Outgoing Oxford president Malcolm Howard has not ruled out a tilt towards Rio 2016 with the Canadian rowing team after claiming his second-straight Boat Race victory.
The 31-year-old guided the Dark Blues to their fifth Boat Race victory in seven years, the 11-length margin the biggest since 1973.
The Men's Eight gold medallist from Beijing 2008 and silver medallist from London 2012 admitted he had seriously considered retiring from the sport before taking up a Masters in Clinical Medicine at Oriel College.
Reinvigorated by his two-year stint at Oxford, the aspiring medic said he cannot yet strike out all thoughts of pushing towards a third Olympics in Brazil in two years' time.
"It's one day at a time, I've really been enjoying rowing, Oxford's given me a new lease on rowing," said Howard.
The Boat Race 2014: in pictures
The Boat Race 2014: in pictures
1/10 The Boat Race
The Oxford crew celebrate their victory
2/10 The Boat Race
Following the controversial clash of oars, Oxford take a decisive lead as they pass under Barnes Bridge
3/10 The Boat Race
Cambridge's number 2 Luke Juckett loses an oar in a clash with the Oxford Boat
4/10 The Boat Race
As the crews go past Harrods Depository, the Dark Blues of Oxford begin to move clear
5/10 The Boat Race
The two crews are evenly matched in the opening stages of the race
6/10 The Boat Race
The Light Blues of Cambridge get off to a strong start
7/10 The Boat Race
Umpire Richard Phelps instructs the crews as he prepares to get the race underway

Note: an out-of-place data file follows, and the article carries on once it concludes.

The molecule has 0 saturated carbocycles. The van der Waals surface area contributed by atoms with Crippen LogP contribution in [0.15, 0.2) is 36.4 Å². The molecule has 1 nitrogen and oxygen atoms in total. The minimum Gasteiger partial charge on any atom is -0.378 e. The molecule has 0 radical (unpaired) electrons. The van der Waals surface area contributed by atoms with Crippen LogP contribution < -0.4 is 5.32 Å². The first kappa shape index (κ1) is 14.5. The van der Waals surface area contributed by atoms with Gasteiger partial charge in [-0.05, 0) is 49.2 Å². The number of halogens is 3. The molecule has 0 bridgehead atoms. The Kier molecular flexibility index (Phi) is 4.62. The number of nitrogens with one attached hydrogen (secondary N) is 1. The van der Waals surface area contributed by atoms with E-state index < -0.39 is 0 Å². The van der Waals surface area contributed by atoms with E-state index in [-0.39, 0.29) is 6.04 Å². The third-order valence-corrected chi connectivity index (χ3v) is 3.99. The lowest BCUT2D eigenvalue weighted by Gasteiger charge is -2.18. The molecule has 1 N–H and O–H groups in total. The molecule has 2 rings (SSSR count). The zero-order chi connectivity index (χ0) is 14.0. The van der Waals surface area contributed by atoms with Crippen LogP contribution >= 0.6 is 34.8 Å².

8/10 The Boat Race
Oxford's Isis crew celebrate victory in the reserve Race
9/10 The Boat Race
Oxford's dark blue Wellington boots are lined up ahead of the race
10/10 The Boat Race
The crews for the 160th Boat Race line up for the official photograph
"I was pretty sure I was going to retire after 2012, but then coming to Oxford it's really excited me about rowing, working with (coach) Sean (Bowden) and with young guys, it's been amazing.
"I've been really proud of the things I've done, and the academic stuff I'm doing has been amazing, so we'll see."
Coach Sean Bowden steered Oxford to their 10th victory in his 15 years at the helm.
Howard said Bowden's analytical approach is the commodity that has set Oxford apart, to secure five Boat Race victories in the last seven years.
"All I can say is that I'd never want to race a Bowden crew, he's a great coach," he said.
"He's got a very analytical approach, almost a little unemotional, he's thought everything out.
"He's just demanding, we won last year and he said 'that wasn't good enough'.
"He said 'we have to do what we did last year, but do it better', and we did."
Cambridge's Luke Juckett was hoisted almost clear out of the craft from his race-defining clash with Oxford's Sam O'Connor.
Juckett's rigging was irreparably damaged, leaving clear water for Oxford to coast home.
Howard hailed cox Laurence Harvey's clear head in ensuring Oxford did not stray from their legal water space, as vindicated by umpire Richard Phelps.
"Ultimately that's the Boat Race: it's tough, it's primal, and when you sign up you know that's what you're getting yourself into," he said.
"They really threw the kitchen sink at us early, and when we got into the strait our rhythm started to pay dividends.
"It's unfortunate that it happened but I don't think it affected the outcome.
"I have 100 per cent absolute confidence in Laurie Harvey, the guy's always in the right water, he wasn't being warned, we could hear Cambridge being warned so it really wasn't on my mind.
"The most that counts is a cool head like Laurie, he first coxed me last year at one of the trial eights, and this was an 18-year-old kid that barely spoke a word to any of us.
"Sean just said to me, listen, I know Laurie doesn't say a lot, but he'll say whatever you tell him to, and he steers really well.
"He was just so rock solid, and in a pretty tough trial race when we had a clash, there was no problem.
"To use the corny line, he was as cool as a cucumber."